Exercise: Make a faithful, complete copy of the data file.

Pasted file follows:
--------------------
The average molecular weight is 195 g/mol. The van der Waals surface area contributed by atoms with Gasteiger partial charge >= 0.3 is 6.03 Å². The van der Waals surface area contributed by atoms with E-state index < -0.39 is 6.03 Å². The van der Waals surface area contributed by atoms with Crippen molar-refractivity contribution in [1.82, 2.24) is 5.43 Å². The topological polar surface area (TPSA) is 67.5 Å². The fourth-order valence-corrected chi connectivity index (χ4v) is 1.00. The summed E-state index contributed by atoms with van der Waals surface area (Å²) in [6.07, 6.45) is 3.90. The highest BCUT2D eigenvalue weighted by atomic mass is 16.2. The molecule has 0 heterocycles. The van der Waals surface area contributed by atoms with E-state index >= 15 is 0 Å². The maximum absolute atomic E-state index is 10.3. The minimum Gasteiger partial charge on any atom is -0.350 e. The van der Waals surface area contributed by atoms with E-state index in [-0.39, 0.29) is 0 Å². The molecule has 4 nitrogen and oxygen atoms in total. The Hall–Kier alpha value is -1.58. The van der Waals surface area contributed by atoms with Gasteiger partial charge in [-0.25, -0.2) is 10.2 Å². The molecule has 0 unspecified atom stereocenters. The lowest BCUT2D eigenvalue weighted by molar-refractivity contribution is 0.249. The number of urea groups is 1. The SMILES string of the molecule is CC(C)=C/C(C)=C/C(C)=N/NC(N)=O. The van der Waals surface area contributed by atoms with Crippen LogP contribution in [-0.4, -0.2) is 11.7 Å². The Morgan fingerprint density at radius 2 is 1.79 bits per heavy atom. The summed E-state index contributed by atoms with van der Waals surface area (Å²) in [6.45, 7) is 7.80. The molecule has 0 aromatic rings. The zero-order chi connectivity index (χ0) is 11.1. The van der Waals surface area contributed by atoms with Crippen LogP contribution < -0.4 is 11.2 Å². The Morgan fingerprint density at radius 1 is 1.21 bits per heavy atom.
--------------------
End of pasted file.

The average molecular weight is 195 g/mol. The van der Waals surface area contributed by atoms with Gasteiger partial charge >= 0.3 is 6.03 Å². The van der Waals surface area contributed by atoms with E-state index < -0.39 is 6.03 Å². The van der Waals surface area contributed by atoms with Crippen molar-refractivity contribution in [1.82, 2.24) is 5.43 Å². The topological polar surface area (TPSA) is 67.5 Å². The fourth-order valence-corrected chi connectivity index (χ4v) is 1.00. The summed E-state index contributed by atoms with van der Waals surface area (Å²) in [6.07, 6.45) is 3.90. The highest BCUT2D eigenvalue weighted by atomic mass is 16.2. The molecule has 0 heterocycles. The van der Waals surface area contributed by atoms with E-state index >= 15 is 0 Å². The maximum absolute atomic E-state index is 10.3. The minimum Gasteiger partial charge on any atom is -0.350 e. The van der Waals surface area contributed by atoms with E-state index in [-0.39, 0.29) is 0 Å². The molecule has 4 nitrogen and oxygen atoms in total. The Hall–Kier alpha value is -1.58. The van der Waals surface area contributed by atoms with Gasteiger partial charge in [-0.25, -0.2) is 10.2 Å². The molecule has 0 unspecified atom stereocenters. The lowest BCUT2D eigenvalue weighted by molar-refractivity contribution is 0.249. The number of urea groups is 1. The SMILES string of the molecule is CC(C)=C/C(C)=C/C(C)=N/NC(N)=O. The van der Waals surface area contributed by atoms with Crippen LogP contribution in [-0.4, -0.2) is 11.7 Å². The Morgan fingerprint density at radius 2 is 1.79 bits per heavy atom. The summed E-state index contributed by atoms with van der Waals surface area (Å²) in [6.45, 7) is 7.80. The molecule has 0 aromatic rings. The zero-order chi connectivity index (χ0) is 11.1. The van der Waals surface area contributed by atoms with Crippen LogP contribution < -0.4 is 11.2 Å². The Morgan fingerprint density at radius 1 is 1.21 bits per heavy atom.